Today’s Q-and-A is with Allan Schoenberg, director of corporate communications at CME Group. Schoenberg and his team help manage the development and execution of global corporate communications for the exchanges, which includes issues such as management, media relations, crisis management, social media, message development, international initiatives and broadcast/digital communications.
What are CME Group’s goals for using Twitter?
We started using Twitter early — August 2008. So in terms of a brand using this channel to reach out to our audiences, I think we were an early adopter. As a [business-to-business] company, and in a niche sector of financial services, we primarily use Twitter for relationship building.
This is not an instant sales channel for us, and it was never thought of in that way. For us, building relationships is accomplished by asking and answering questions and posting relevant information. From day one, we knew that Twitter was a tool used to talk with, not talk to, other people. So our overall goal from Twitter is to support our brand attributes and help to not only build advocacy but also help build relationships.
How do you use Twitter? Do you engage with your followers?
We have several guidelines when it comes to using Twitter. I don’t want to reveal too much, but we certainly believe it is a key engagement tool. One of our guidelines is that we post information that is relevant to our audience — not us. I am a believer in the 70/30 rule of content — 70% of the information will be about trends, issues or the economy and is likely to be indirectly about our markets; the other 30% of content will be information about the exchange, such as a big news announcement, an event of ours or something unique that people may find interesting.
We also have created our own interview stream with our partner StockTwits. Every few weeks, we interview live on Twitter someone who would be valued by our audience — a trader, reporter, blogger, investor. The stream is archived here and we have a Twitter list of everyone we’ve interviewed here.
How has CME Group benefited from this channel?
I think it has benefited from an educational standpoint. We’ve been able to help reach a broader audience in the investment community, as well as key influencers who may or may not have written about us. Twitter also gives people instant access to the exchange and they know we’ll respond to their comments and questions. That builds a lot of social currency for us in the short and long term, and it’s the right thing to do.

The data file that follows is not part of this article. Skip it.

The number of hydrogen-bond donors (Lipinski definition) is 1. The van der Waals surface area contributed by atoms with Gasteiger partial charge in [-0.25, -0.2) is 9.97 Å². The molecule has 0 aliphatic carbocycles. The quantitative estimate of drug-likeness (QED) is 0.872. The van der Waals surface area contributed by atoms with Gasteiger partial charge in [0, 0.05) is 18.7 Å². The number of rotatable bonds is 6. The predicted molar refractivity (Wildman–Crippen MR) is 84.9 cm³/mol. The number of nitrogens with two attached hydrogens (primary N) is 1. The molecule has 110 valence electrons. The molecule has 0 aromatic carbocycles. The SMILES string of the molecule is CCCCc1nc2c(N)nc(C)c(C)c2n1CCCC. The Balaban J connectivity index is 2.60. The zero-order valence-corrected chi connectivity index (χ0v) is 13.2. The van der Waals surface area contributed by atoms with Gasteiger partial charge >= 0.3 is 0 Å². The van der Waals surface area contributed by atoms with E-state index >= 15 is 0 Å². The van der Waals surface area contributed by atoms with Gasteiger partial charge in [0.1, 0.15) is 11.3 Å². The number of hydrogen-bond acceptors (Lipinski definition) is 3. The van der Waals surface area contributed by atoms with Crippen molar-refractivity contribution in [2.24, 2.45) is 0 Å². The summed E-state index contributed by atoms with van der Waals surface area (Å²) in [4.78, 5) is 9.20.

Twitter was never a one-way communication vehicle for us, and that has made a huge difference in terms of leaving an impression on people who follow the exchange. I would also say that it’s made the people who help me with Twitter smarter about the company and markets, since so much of what we do as an exchange — and Twitter — is tied to news and the global economy. We have to stay aware of what’s going on.
It’s also helped us become better communicators as we have all added social media as part of our strategies and tactics. There’s a lot of excitement and intrigue around the company about social media, and that’s great to see from our perspective internally as we help others understand the benefits.
How did you develop a social-media strategy considerate of legal and regulatory constraints?
That’s a great question and one I get often, considering that we exist in a highly regulated industry and, as a publicly traded company, we are regulated by the [Securities and Exchange Commission]. The key for me and my team in this area has always been about having strong internal relationships. We already enjoy a good relationship with our legal team since we work with them so often on news-related items. Having that trust and respect from the beginning helped.
We have worked closely with our legal team to develop and update our employee disclosure policies to include social media since we started in 2007 with Facebook. And as members of the Social Media Business Council, we added one person from our legal team to the distribution list so they can see the types of questions and discussions from other companies. I would also add that you should not forget to loop in your information-security team. They play a key role in every organization in terms of what comes in and out of the firewall. Because we established a relationship with them early, they have become a great resource for me and my team.
Want to learn more best practices for social media for financial-services companies? Check out SmartBrief’s next webinar on June 8, Building Equity: Social Media Meets Finance, with industry social-media pioneers including Mark Story from the SEC, Amy Dobra from The Vanguard Group, social-media maven Shiv Singh from Razorfish and Amy Sochard from FINRA.